I am a mutant. Like elongated man or Mr. Fantastic aka Reed Richards, or Elasti-Girl, I have extra-ordinary stretchy-ness. In my case extra stretchy connective tissues. This gives me the amazing super-powers of growing aneurysms, and increased likely hood problems with my eyes, and skeletal problems.
At 21, I became a Cyborg when I received a mechanical aortic valve and a few inches of Dacron Aorta.
This relates to my second aneurysm. It started growing in my abdomen. If you don’t know what an aorta is, it is the main vessel carrying blood from the heart to the body. The descending aorta is about the diameter of a garden hose. Mine was like a garden hose that had swallowed a rat. It had a significant aneurysm in a rather inconvenient place, as far as surgeries go, because it was where the aorta joins on to the spine and to the kidneys. The type of operation no one wants to do until it is absolutely necessary because of the significant risk of permeant kidney failure, paralysis of the lower half of the body and death. It was a watch and wait situation. I would fly to Johns Hopkins from Maine every 6 months and they would measure the aneurysm, waiting for it to reach a certain size before it was worth the risk of surgery. While waiting for the aneurysm to reach this size, it dissected, which means it tore, and I was life flighted to Boston to a Harvard teaching hospital, and operated on to repair the 18” of torn aorta with Dacron.
The surgery was many hours and required about one hundred people working in shifts, including the chiefs of 4 departments. Obviously I survived. That is the desired outcome. And lucky person that I am I am now “perfect”—meaning I can walk, my kidneys function and I am alive.
The moment that I am here to talk about is in the middle of the hospitalization, after the surgery, when I am in Intensive Care Unit, that I will call the ICU. I was in surgical intensive care, a place that most people will spend a day or two in after surgery before they can go to a step-down unit. I was there for over two weeks. Actually, I was many places in that two weeks. I was being held against my will, sometimes tied to the bed, I was in a space ship, I was in the arctic. I was in the desert; I was in a deep well being held in preparation for being killed. I was weak, too weak to fight back against my captors who put me in the bottom of a boat and moved me through underground waterways. A porn ring was being run in the hospital, taking pictures of people like me in states of degradation for publication on the internet, and they wanted to kill me because I knew their dirty secrets. I was on a raft in a raging ocean. What was “really “happening, and I only know this part because I have been told, is that I was on a lot of pain killers (absolutely necessary) and I was on a ventilator for much longer than usual. Every time they took me off, I failed to get enough oxygen. I was taken back to surgery and opened up again to find what one doctor suspected, that one of my lungs had become twisted during the surgery and necrotic (died). They removed a lobe of my lung and finally I started to improve.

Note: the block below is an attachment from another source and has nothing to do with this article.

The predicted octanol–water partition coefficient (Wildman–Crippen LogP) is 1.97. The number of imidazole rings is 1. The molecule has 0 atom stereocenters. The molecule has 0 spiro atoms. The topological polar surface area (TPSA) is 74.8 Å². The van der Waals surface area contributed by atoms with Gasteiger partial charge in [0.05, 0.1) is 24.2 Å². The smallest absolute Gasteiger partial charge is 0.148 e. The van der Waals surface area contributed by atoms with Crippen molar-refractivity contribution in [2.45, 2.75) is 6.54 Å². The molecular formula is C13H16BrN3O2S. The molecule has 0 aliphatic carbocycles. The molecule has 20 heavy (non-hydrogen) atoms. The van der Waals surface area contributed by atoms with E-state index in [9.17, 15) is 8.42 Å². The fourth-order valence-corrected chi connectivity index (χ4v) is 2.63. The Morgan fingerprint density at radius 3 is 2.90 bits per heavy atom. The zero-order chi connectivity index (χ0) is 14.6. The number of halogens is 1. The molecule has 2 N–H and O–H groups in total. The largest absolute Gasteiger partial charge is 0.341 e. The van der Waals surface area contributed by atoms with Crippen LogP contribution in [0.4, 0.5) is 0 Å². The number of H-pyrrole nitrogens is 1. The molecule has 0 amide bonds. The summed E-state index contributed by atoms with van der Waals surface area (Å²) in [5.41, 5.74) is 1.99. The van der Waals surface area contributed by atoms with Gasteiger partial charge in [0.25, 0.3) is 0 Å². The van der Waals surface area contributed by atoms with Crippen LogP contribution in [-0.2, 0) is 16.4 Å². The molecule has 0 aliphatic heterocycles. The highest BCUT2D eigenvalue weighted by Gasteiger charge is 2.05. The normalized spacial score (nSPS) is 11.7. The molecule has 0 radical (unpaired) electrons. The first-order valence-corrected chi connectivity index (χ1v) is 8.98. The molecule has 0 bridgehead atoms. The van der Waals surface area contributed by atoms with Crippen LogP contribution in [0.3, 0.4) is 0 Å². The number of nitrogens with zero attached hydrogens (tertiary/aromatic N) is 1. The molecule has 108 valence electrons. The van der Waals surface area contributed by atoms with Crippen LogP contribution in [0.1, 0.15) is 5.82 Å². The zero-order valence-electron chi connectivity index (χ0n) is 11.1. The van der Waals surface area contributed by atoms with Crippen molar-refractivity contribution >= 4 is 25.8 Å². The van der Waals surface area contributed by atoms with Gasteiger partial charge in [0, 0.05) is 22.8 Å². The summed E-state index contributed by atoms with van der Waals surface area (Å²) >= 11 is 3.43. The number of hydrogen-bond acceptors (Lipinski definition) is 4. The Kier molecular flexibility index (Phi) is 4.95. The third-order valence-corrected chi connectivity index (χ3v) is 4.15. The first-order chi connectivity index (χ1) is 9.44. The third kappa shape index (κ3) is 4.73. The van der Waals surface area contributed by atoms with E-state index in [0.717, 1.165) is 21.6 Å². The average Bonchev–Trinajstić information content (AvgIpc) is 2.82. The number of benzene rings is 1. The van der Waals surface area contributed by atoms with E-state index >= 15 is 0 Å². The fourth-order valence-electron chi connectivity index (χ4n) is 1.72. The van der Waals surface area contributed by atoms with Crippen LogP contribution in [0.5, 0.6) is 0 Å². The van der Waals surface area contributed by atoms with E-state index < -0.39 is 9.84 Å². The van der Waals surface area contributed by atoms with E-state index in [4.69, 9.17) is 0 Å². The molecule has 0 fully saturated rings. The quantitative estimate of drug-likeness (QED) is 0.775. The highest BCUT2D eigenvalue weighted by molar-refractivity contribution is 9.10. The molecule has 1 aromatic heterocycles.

For me, the time in between the surgeries was a number of days of what is called delirium. These are vivid hallucination, and for people in ICU they are uniformly nightmarish—the stuff that very scary movies are made of. And it just went on and on. There were some bright spots, the face of my partner, now wife, and the faces and voices of my family.
In 2005, this was before the time when everyone had and iPod or an I-phone. Dru, my partner/wife, had the idea of going to a nearby big box store and buying me an I-pod and headphones and she and my brother loaded on some music on it. They brought this first generation ipod shuffle to the ICU and put the earbuds in my ears and pressed play. It was like a miracle. There was a safe place for me. The place was Stevie Wonder, Brian Wilson, Baby Naptime Lullabies. This music was a place. It was a place away from the pain and suffering and fear and horror. You see, no one knew where I was. When they looked at me, they saw a person with a bunch of tubes and monitors and machines keeping me alive. I couldn’t speak when I was on a ventilator, and when I eventually could speak, I was nonsensical and paranoid.
This moment came, in the middle of all this torture, when I gave up. I thought I can’t fight anymore. If it is time for me to die, that is OK. Death would be preferable to this horror. I couldn’t do it anymore.
The next thing I remember, I was popping to the surface, like a cork in water. By some miracle, when I gave up, I survived. And one of my first cogent thoughts, was that music was the most important thing.
I think people who wear medic alert bracelets should register what music to play in case of emergency. Music not only helped me survive in the hospital but it helped me when I was in rehab, and when I got home. My friend John Cooper came to rehab and played music on the keyboard for me. Aaron Lewis and his friend came to our house and played guitar and violin tunes. I wept. I wept at everything good. Gladys Knight and the Pips –Midnight Train to Georgia, The Staple Singers, Long and Winding Road by Sheryl Crow, Marvin Gaye “How Can You Mend a Broken Heart?” — music lifted me.